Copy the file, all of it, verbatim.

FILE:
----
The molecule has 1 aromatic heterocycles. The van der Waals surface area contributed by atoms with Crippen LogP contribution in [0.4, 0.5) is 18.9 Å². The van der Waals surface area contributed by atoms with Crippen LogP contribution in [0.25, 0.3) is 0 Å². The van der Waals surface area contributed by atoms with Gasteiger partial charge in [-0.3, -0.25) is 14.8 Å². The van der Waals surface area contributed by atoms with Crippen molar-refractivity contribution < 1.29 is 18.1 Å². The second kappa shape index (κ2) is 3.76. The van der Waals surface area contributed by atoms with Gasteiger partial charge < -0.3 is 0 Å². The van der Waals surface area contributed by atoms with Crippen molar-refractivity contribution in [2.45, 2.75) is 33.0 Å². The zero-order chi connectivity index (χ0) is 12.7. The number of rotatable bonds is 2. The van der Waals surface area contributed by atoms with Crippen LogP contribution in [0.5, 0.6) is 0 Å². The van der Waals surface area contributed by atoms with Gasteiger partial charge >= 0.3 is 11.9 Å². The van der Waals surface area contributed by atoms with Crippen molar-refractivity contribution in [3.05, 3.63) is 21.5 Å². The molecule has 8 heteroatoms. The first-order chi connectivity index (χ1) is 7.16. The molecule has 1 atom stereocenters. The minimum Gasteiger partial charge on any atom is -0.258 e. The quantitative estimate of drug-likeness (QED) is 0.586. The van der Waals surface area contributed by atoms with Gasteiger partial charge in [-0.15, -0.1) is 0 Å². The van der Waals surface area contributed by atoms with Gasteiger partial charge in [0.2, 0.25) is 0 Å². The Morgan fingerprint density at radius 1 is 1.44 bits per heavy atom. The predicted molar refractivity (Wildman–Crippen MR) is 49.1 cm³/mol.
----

The molecule has 1 aromatic heterocycles. The van der Waals surface area contributed by atoms with Crippen LogP contribution in [0.4, 0.5) is 18.9 Å². The van der Waals surface area contributed by atoms with Crippen LogP contribution in [0.25, 0.3) is 0 Å². The van der Waals surface area contributed by atoms with Gasteiger partial charge in [-0.3, -0.25) is 14.8 Å². The van der Waals surface area contributed by atoms with Crippen molar-refractivity contribution < 1.29 is 18.1 Å². The second kappa shape index (κ2) is 3.76. The van der Waals surface area contributed by atoms with Gasteiger partial charge < -0.3 is 0 Å². The van der Waals surface area contributed by atoms with Crippen molar-refractivity contribution in [2.45, 2.75) is 33.0 Å². The zero-order chi connectivity index (χ0) is 12.7. The number of rotatable bonds is 2. The van der Waals surface area contributed by atoms with Crippen LogP contribution in [0.5, 0.6) is 0 Å². The van der Waals surface area contributed by atoms with Gasteiger partial charge >= 0.3 is 11.9 Å². The van der Waals surface area contributed by atoms with Crippen molar-refractivity contribution in [3.05, 3.63) is 21.5 Å². The molecule has 8 heteroatoms. The first-order chi connectivity index (χ1) is 7.16. The molecule has 1 atom stereocenters. The minimum Gasteiger partial charge on any atom is -0.258 e. The quantitative estimate of drug-likeness (QED) is 0.586. The van der Waals surface area contributed by atoms with Gasteiger partial charge in [-0.15, -0.1) is 0 Å². The van der Waals surface area contributed by atoms with Gasteiger partial charge in [0.2, 0.25) is 0 Å². The Morgan fingerprint density at radius 1 is 1.44 bits per heavy atom. The predicted molar refractivity (Wildman–Crippen MR) is 49.1 cm³/mol.